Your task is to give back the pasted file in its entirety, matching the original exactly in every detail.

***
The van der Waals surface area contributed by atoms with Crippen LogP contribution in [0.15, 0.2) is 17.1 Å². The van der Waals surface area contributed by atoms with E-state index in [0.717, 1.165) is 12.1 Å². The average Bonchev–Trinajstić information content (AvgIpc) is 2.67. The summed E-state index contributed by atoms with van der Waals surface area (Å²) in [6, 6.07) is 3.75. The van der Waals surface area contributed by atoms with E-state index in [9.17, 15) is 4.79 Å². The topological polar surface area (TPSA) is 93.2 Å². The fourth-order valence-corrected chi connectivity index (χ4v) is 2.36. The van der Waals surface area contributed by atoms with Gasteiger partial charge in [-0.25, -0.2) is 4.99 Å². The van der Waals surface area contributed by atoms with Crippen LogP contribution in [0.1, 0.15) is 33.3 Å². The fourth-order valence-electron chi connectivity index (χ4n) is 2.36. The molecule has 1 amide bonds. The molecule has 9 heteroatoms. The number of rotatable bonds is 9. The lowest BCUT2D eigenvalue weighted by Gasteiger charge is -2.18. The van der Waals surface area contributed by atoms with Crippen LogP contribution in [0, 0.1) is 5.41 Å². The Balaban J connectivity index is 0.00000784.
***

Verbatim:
The van der Waals surface area contributed by atoms with Crippen LogP contribution in [0.15, 0.2) is 17.1 Å². The van der Waals surface area contributed by atoms with E-state index in [0.717, 1.165) is 12.1 Å². The average Bonchev–Trinajstić information content (AvgIpc) is 2.67. The summed E-state index contributed by atoms with van der Waals surface area (Å²) in [6, 6.07) is 3.75. The van der Waals surface area contributed by atoms with E-state index in [9.17, 15) is 4.79 Å². The topological polar surface area (TPSA) is 93.2 Å². The fourth-order valence-corrected chi connectivity index (χ4v) is 2.36. The van der Waals surface area contributed by atoms with Gasteiger partial charge in [-0.25, -0.2) is 4.99 Å². The van der Waals surface area contributed by atoms with Crippen LogP contribution in [0.1, 0.15) is 33.3 Å². The fourth-order valence-electron chi connectivity index (χ4n) is 2.36. The molecule has 1 amide bonds. The molecule has 9 heteroatoms. The number of rotatable bonds is 9. The lowest BCUT2D eigenvalue weighted by Gasteiger charge is -2.18. The van der Waals surface area contributed by atoms with Crippen LogP contribution in [0, 0.1) is 5.41 Å². The Balaban J connectivity index is 0.00000784.